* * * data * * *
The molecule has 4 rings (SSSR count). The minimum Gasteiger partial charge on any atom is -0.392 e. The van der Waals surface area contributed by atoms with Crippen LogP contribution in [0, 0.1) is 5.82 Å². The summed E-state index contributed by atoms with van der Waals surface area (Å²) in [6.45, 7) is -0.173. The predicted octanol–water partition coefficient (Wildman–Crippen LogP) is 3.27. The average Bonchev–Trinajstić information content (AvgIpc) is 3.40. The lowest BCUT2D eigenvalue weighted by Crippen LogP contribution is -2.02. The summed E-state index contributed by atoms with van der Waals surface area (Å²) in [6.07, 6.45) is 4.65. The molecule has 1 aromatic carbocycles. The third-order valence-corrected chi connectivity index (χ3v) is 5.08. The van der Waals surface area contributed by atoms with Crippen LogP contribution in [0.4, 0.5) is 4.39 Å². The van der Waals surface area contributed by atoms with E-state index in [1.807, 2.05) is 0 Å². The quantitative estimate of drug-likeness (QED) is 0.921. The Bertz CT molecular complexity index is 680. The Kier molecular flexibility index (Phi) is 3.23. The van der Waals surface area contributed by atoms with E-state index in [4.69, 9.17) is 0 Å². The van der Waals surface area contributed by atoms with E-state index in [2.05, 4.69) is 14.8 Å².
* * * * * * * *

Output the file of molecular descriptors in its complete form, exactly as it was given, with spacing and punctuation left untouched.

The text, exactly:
The molecule has 4 rings (SSSR count). The minimum Gasteiger partial charge on any atom is -0.392 e. The van der Waals surface area contributed by atoms with Crippen LogP contribution in [0, 0.1) is 5.82 Å². The summed E-state index contributed by atoms with van der Waals surface area (Å²) in [6.45, 7) is -0.173. The predicted octanol–water partition coefficient (Wildman–Crippen LogP) is 3.27. The average Bonchev–Trinajstić information content (AvgIpc) is 3.40. The lowest BCUT2D eigenvalue weighted by Crippen LogP contribution is -2.02. The summed E-state index contributed by atoms with van der Waals surface area (Å²) in [6.07, 6.45) is 4.65. The molecule has 1 aromatic carbocycles. The third-order valence-corrected chi connectivity index (χ3v) is 5.08. The van der Waals surface area contributed by atoms with Crippen LogP contribution in [0.4, 0.5) is 4.39 Å². The van der Waals surface area contributed by atoms with E-state index in [1.807, 2.05) is 0 Å². The quantitative estimate of drug-likeness (QED) is 0.921. The Bertz CT molecular complexity index is 680. The Kier molecular flexibility index (Phi) is 3.23. The van der Waals surface area contributed by atoms with E-state index in [4.69, 9.17) is 0 Å². The van der Waals surface area contributed by atoms with E-state index in [2.05, 4.69) is 14.8 Å².